Do Terrestrial Animals Avoid Areas Close to Turbines in Functioning Wind Farms in Agricultural Landscapes?

Journal Article

Title: Do Terrestrial Animals Avoid Areas Close to Turbines in Functioning Wind Farms in Agricultural Landscapes?
Publication Date:
June 19, 2017
Journal: Environmental Monitoring and Assessment
Volume: 189
Issue: 7
Pages: 343-354
Publisher: Springer
Stressor:

Document Access

Website: External Link

Citation

Łopucki, R.; Klich, D.; Gielarek, S. (2017). Do Terrestrial Animals Avoid Areas Close to Turbines in Functioning Wind Farms in Agricultural Landscapes?. Environmental Monitoring and Assessment , 189(7), 343-354.
Abstract:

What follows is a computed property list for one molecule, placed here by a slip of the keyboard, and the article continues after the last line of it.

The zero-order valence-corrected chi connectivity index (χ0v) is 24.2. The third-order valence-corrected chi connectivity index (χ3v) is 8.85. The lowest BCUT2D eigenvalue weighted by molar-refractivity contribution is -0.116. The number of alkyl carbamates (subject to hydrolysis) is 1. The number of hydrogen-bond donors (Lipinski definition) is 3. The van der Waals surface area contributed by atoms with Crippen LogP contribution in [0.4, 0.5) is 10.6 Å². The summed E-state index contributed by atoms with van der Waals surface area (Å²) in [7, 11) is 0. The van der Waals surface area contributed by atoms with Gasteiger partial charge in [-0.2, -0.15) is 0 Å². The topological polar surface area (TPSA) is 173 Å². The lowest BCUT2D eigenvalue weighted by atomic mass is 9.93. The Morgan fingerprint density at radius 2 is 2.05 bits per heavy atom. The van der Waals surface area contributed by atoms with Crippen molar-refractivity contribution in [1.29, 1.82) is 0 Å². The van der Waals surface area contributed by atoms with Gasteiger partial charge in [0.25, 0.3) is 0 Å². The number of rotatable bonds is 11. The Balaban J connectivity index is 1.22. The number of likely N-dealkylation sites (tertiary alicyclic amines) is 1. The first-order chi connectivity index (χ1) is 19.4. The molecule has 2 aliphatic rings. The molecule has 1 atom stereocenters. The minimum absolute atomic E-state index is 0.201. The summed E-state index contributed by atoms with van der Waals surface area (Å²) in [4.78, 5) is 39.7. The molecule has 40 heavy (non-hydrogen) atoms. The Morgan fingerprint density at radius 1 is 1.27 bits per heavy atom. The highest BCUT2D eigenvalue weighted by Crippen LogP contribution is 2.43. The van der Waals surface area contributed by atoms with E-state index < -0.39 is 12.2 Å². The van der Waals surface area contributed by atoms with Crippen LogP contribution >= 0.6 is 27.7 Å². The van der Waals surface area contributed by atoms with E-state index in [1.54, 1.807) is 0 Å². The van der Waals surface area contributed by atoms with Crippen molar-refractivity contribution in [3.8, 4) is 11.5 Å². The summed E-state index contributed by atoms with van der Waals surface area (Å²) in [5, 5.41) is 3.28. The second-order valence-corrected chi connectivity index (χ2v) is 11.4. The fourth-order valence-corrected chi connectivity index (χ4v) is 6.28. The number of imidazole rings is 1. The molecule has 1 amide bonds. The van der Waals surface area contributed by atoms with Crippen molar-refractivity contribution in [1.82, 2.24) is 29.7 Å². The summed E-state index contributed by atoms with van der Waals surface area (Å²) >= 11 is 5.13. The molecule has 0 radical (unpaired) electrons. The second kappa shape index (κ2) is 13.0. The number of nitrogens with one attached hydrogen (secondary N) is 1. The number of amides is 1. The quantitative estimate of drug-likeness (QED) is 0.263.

Most studies on the effects of wind energy on animals have focused on avian and bat activity, habitat use, and mortality, whereas very few have been published on terrestrial, non-volant wildlife. In this paper, we studied the utilization of functioning wind farm areas by four terrestrial animals common to agricultural landscapes: European roe deer, European hare, red fox, and the common pheasant. Firstly, we expected that the studied animals do not avoid areas close to turbines and utilize the whole area of functioning wind farms with a frequency similar to the control areas. Secondly, we expected that there is no relation between the turbine proximity and the number of tracks of these animals. The study was conducted over two winter seasons using the snow-tracking method along 100 m linear transects. In total, 583 transects were recorded. Wind farm operations may affect terrestrial animals both in wind farm interiors and in a 700-m buffer zone around the edge of turbines. The reactions of animals were species specific. Herbivorous mammals (roe deer and European hare) avoided wind farm interiors and proximity to turbines. The common pheasant showed a positive reaction to wind turbine proximity. The red fox had the most neutral response to wind turbines. Although this species visited wind farm interiors less often than the control area, there was no relation between fox track density and turbine proximity. Greater weight should be given to the effects of wind farms on non-flying wildlife than at present. Investors and regulatory authorities should always consider the likely impacts of wind farms during environmental impact assessments and try to reduce these negative effects.

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